BC security guard who killed man in choke-hold gets house arrest | iNFOnews | Thompson-Okanagan's News Source

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BC security guard who killed man in choke-hold gets house arrest

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A B.C. security guard who was found guilty of manslaughter for using a choke-hold that accidentally killed a man has been sentenced to 18 months house arrest.

Jack Cruthers Hutchison, 51, was working security at Trinity Western University Sept. 30, 2020 when he was called to deal with a man dressed in black lurking in student dorms at the height of the COVID lockdown. Students said they were scared because it appeared the man, later identified as Howard Hill, was either on drugs or experiencing a mental health disorder.

Hutchison, 5’4” and 150 pounds, found Hill, age 30, 6’3” and weighed 195 pounds and managed to tackle him to the ground and held him in the choke-hold while students called 911. Police got there within 13 minutes, but by then Hill was unresponsive and pronounced dead in hospital a short time later.

READ MORE: B.C. security guard who used chokehold guilty of manslaughter

Justice Catherine Murray seemed to know her decision on sentence would not go over well with Hill’s family, who were in court.

“To (Hill)’s family — I could see how difficult and painful this trial was for you. Your victim impact statements were heartbreaking. Your grief is palpable. Almost all of you express anger in your victim impact statements for what you take as Mr. Hutchison’s lack of remorse.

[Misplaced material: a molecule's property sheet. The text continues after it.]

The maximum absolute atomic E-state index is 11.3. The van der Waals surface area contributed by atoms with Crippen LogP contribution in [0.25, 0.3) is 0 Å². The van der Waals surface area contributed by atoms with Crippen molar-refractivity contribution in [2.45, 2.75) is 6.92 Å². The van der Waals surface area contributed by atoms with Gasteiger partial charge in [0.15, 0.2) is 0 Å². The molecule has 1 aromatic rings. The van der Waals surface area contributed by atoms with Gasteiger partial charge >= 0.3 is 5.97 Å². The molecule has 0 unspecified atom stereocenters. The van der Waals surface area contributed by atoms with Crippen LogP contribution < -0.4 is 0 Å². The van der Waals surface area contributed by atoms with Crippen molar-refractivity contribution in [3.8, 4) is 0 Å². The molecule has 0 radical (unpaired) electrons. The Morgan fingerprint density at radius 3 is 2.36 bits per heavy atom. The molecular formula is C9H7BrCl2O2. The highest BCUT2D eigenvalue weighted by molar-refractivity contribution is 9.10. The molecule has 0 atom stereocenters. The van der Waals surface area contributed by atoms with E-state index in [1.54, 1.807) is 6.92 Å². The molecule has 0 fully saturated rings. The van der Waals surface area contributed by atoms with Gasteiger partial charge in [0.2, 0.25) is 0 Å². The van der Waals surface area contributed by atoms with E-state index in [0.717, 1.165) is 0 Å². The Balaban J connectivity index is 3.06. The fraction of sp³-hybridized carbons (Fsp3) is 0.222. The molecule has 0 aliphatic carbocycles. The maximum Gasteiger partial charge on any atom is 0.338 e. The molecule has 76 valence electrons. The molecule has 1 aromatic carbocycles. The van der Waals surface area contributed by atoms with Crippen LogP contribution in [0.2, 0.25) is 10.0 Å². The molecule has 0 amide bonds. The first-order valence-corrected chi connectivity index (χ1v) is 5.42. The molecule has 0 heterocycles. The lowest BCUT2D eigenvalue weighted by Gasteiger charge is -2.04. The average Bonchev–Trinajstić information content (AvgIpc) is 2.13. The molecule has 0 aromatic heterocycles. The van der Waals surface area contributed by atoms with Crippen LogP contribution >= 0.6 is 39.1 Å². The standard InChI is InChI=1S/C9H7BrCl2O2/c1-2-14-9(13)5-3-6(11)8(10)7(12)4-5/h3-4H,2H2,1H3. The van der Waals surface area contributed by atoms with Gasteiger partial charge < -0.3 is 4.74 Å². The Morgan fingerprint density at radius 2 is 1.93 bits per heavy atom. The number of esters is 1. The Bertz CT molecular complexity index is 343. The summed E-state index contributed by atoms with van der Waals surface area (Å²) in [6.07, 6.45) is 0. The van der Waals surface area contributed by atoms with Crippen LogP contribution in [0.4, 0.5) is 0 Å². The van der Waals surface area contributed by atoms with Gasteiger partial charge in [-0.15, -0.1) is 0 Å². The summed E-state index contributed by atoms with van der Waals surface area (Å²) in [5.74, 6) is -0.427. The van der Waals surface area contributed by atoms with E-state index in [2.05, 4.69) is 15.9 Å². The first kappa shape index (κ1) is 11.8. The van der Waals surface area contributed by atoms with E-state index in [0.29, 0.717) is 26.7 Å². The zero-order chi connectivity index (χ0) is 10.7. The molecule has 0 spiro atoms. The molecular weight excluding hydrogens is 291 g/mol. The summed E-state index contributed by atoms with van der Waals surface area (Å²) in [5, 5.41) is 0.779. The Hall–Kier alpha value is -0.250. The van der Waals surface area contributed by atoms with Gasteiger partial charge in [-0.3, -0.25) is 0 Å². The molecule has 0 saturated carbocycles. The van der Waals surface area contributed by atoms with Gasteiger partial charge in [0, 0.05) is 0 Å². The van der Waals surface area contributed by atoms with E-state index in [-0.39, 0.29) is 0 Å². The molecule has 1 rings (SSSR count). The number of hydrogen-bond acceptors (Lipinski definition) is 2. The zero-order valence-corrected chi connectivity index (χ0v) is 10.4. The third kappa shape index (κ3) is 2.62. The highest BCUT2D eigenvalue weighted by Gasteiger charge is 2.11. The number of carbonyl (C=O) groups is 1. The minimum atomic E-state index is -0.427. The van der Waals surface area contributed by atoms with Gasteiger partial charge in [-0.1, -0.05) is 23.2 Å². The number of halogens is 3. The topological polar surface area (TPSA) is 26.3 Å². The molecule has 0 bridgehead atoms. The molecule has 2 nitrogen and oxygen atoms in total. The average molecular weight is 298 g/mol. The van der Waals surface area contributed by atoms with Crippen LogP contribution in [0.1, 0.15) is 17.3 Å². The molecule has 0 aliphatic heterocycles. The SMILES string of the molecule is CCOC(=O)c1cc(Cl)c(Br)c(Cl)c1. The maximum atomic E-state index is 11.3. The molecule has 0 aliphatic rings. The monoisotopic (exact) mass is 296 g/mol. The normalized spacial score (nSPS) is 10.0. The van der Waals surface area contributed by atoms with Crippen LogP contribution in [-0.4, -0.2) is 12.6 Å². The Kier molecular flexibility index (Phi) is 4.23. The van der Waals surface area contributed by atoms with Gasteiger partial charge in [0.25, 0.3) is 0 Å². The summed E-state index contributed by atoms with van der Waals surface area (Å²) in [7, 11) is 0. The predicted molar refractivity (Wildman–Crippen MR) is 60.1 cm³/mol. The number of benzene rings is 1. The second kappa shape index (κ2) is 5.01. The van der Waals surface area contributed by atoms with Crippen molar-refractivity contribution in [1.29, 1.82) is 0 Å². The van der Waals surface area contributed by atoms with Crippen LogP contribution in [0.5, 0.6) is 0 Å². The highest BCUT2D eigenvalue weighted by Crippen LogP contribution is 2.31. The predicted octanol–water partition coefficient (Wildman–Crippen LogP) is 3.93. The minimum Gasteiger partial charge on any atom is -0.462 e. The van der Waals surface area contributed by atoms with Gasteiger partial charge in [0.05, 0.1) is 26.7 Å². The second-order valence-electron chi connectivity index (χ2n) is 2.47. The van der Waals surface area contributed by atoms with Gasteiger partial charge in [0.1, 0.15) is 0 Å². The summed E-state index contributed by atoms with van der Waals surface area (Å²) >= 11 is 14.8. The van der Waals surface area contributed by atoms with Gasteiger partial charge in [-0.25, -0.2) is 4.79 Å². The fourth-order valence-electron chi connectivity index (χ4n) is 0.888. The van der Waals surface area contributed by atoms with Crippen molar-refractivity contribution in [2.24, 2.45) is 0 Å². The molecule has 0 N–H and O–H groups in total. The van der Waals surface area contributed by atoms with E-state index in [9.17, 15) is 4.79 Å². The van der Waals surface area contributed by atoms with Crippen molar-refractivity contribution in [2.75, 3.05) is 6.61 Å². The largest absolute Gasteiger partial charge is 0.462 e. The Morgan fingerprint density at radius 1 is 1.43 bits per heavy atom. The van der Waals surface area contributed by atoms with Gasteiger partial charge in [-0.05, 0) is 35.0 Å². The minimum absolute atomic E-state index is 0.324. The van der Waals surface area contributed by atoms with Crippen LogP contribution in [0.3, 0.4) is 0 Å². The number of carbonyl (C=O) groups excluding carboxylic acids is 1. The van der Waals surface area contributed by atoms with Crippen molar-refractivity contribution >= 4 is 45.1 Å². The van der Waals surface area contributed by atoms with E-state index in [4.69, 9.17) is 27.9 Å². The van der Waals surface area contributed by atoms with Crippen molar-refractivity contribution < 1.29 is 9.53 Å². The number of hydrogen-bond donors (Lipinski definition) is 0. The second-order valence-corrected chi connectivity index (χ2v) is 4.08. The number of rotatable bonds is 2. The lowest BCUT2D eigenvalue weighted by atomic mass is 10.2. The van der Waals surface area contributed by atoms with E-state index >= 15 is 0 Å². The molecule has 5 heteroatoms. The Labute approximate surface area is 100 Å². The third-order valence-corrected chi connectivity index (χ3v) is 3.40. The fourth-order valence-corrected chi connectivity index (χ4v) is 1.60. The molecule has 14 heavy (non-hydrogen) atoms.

“I must say something about that. The courtroom is not a healing place. It is an adversarial system; not a restorative one. It is not really the forum in which you would hear an accused person express remorse. But just as have I watched you throughout the trial, I have watched Mr. Hutchison. He is clearly a broken man. I firmly believe that he is not broken because of the circumstances in which he finds himself. I truly believe that he is broken because he caused (Hill)’s death. I could see that his address at the end of the day last week did not resonate with you. It is clear from his testimony and his comments last day that Mr. Hutchison has trouble expressing himself. When he told you last day that he will be overcome by sadness about (Hill)’s death for the rest of his life, I accept that. I further accept that Mr. Hutchison will likely never forgive himself for Mr. Hill’s death.”

There is no minimum or maximum sentence for manslaughter, it covers a wrongful death from near accident to near murder. In this case, Murray said although she rejected Hutchison’s defence of accident, she believed he did not know he was putting pressure of vital vessels. She believed Hutchison when he said he thought he was using his hold safely.

She called it “an error of judgment” while trying to protect himself and students.

“This is a very challenging sentencing. On the one hand, it is difficult to comprehend that a man could cause another man to lose his life and not go to jail. But on the other hand, I find that Mr. Hutchison acted in the heat of the moment, motivated only to protect himself and others as was his duty as a security guard. He does not pose a danger to others. He is not a violent man. He is an upstanding member of the community. He adds value to the community. There is no need to protect the community from Mr. Hutchison. In fact, the community is a better place with him in it.”

Hutchison was sentenced to 18 months in prison to be served at home under a conditional sentence order.

“I know from being involved in the justice system for almost 40 years that nothing that happens in this courtroom will bring any of you peace or solace,” she told Hill’s family and friends. “Nothing I do here will bring your beloved (Howard) back. No verdict or sentence will ever fill the void in your hearts or in your lives.”

To contact a reporter for this story, email Marshall Jones or call 250-718-2724 or email the editor. You can also submit photos, videos or news tips to the newsroom and be entered to win a monthly prize draw.

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